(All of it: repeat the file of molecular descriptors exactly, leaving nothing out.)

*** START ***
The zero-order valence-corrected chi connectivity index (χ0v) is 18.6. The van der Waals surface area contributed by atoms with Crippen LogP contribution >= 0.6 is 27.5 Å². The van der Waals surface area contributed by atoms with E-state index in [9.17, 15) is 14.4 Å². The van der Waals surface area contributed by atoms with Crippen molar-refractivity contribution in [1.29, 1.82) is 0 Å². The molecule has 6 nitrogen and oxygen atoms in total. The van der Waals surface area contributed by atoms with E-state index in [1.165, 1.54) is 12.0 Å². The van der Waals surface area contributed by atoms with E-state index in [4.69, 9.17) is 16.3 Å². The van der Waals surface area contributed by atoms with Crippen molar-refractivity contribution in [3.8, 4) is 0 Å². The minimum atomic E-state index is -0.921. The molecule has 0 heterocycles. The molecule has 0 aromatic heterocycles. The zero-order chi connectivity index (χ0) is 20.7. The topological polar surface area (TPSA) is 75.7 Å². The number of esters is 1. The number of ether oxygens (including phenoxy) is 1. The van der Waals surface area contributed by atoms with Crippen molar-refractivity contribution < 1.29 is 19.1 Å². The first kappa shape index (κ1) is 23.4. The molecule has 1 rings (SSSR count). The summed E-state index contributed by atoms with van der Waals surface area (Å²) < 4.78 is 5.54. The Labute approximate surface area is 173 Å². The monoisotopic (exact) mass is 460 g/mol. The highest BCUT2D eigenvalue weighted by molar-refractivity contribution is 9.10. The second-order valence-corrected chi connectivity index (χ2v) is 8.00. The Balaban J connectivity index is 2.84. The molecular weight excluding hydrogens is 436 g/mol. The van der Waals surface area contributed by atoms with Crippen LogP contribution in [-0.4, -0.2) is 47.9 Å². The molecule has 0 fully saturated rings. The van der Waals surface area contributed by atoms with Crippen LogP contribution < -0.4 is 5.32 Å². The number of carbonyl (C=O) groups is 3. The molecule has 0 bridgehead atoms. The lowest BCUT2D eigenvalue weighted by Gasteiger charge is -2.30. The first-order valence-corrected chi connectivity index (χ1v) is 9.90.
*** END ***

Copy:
The zero-order valence-corrected chi connectivity index (χ0v) is 18.6. The van der Waals surface area contributed by atoms with Crippen LogP contribution >= 0.6 is 27.5 Å². The van der Waals surface area contributed by atoms with E-state index in [9.17, 15) is 14.4 Å². The van der Waals surface area contributed by atoms with Crippen molar-refractivity contribution in [1.29, 1.82) is 0 Å². The molecule has 6 nitrogen and oxygen atoms in total. The van der Waals surface area contributed by atoms with E-state index in [1.165, 1.54) is 12.0 Å². The van der Waals surface area contributed by atoms with E-state index in [4.69, 9.17) is 16.3 Å². The van der Waals surface area contributed by atoms with Crippen molar-refractivity contribution in [3.8, 4) is 0 Å². The minimum atomic E-state index is -0.921. The molecule has 0 heterocycles. The molecule has 0 aromatic heterocycles. The zero-order chi connectivity index (χ0) is 20.7. The topological polar surface area (TPSA) is 75.7 Å². The number of esters is 1. The number of ether oxygens (including phenoxy) is 1. The van der Waals surface area contributed by atoms with Crippen molar-refractivity contribution < 1.29 is 19.1 Å². The first kappa shape index (κ1) is 23.4. The molecule has 1 rings (SSSR count). The summed E-state index contributed by atoms with van der Waals surface area (Å²) < 4.78 is 5.54. The Labute approximate surface area is 173 Å². The monoisotopic (exact) mass is 460 g/mol. The highest BCUT2D eigenvalue weighted by molar-refractivity contribution is 9.10. The second-order valence-corrected chi connectivity index (χ2v) is 8.00. The Balaban J connectivity index is 2.84. The molecular weight excluding hydrogens is 436 g/mol. The van der Waals surface area contributed by atoms with Crippen LogP contribution in [-0.4, -0.2) is 47.9 Å². The molecule has 0 fully saturated rings. The van der Waals surface area contributed by atoms with Crippen LogP contribution < -0.4 is 5.32 Å². The number of carbonyl (C=O) groups is 3. The molecule has 0 bridgehead atoms. The lowest BCUT2D eigenvalue weighted by Gasteiger charge is -2.30. The first-order valence-corrected chi connectivity index (χ1v) is 9.90.